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Middle-class peeves cost more money than exists

Statistics confirm our worst fears

Next we come to some dark territory: illegal drugs. Some of them, like reefer and acid, are relatively harmless, but the bulk of them are addictive and deadly: lost wages, broken families, theft, murder - the drugs racket has got it all. The cost to society is $97.7bn, and the cost of the drugs themselves adds another $57.3bn. We know this because the NIH says it's so. Incidentally, we've calculated the cost of the drugs because, unlike the cost of booze, cigarettes, Happy Meals, or wagers lost, drug money goes into a black hole of crime and filth, and rarely provides any useful return.

We wondered if we should add the cost of health benefits paid by employers here, or if we should have stated it at the outset as a fixed, unavoidable cost. We decided to add it here because the costs have become fluid, with American employers re-evaluating their obligations to employees on an hourly basis. We've learned that the tab, for the moment, is a mere $383.2bn.

To this we must add the cost of insurance fraud, which drains $96.8bn from the coffers of the good hands in which we all rest secure.

And lest we forget, there is the $31bn in business costs that retail theft exacts.

Computers have become an indispensable part of our work lives, and we hope that the ludicrous sums spent acquiring and maintaining them (which, by the way, we are not calculating) generate a net profit. We doubt it, but we hope it. Nevertheless, there is a dark side here: cybercrime. It costs businesses $400bn a year, we are told.

We might have included spam in the cybercrime estimate, but just as noise is any sound that you do not welcome and cannot control, so too is spam largely a matter of perception. It's not necessarily illegal. We find that, regardless of one's perception of its legality, dealing with it at work accounts for $17bn in lost productivity.

On top of that, unauthorized web surfing on the job drains our good employers of another $178bn.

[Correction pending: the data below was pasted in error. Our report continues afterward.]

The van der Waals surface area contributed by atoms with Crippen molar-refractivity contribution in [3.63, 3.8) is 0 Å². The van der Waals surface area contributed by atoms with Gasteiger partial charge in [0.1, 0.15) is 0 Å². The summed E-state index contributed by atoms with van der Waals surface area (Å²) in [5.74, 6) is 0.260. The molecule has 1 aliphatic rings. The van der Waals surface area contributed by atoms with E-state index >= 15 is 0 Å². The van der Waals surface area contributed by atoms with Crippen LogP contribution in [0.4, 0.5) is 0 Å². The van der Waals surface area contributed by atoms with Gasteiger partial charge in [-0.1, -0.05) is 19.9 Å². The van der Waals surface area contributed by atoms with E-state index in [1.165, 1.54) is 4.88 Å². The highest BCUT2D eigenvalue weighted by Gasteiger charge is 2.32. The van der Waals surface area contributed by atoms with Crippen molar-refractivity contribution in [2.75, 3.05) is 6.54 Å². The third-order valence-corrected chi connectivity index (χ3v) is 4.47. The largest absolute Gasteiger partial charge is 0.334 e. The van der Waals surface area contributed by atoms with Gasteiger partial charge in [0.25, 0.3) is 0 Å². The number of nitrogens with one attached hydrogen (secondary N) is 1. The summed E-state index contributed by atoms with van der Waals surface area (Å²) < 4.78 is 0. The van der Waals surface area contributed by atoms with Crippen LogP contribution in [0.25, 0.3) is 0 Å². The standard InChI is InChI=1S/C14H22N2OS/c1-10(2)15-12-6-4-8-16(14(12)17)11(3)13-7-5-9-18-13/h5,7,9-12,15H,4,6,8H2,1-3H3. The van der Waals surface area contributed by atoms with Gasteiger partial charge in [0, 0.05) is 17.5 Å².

We've seen many wild estimates of the cost of illegal immigration (although, surely, letting crops rot in the fields while waiting for US citizens to line up, eager to perform stoop labor for $3.50 an hour with no benefits, seems, at best, a potential disappointment), we found a very modest statistic claiming that the national cost is a mere $10bn, and cite it here.

Now let's wrap up with the NCAA Tournament representing $3.8bn in lost productivity, the Super Bowl, which represents $821.4m in lost productivity, and the World Series, which represents $465m in lost productivity.

We come up with a grand total of $7.39 trillion - well in excess of the $6.70 trillion that actually exists. That's right, when you allow for the basic costs that we've all got to put up with, and the inevitable losses to criminals like Ken Lay and Ted Bundy, and then pile on the items that meddling little turds hate to see us enjoying, it all costs more money than there is.

Unfortunately, our little study is incomplete. We can only wonder what the social costs are from needless worry and stress brought on by the torrent of fraudulent statistics concocted by finger-wagging, middle-class farts.

Now that would be a number worth knowing. ®

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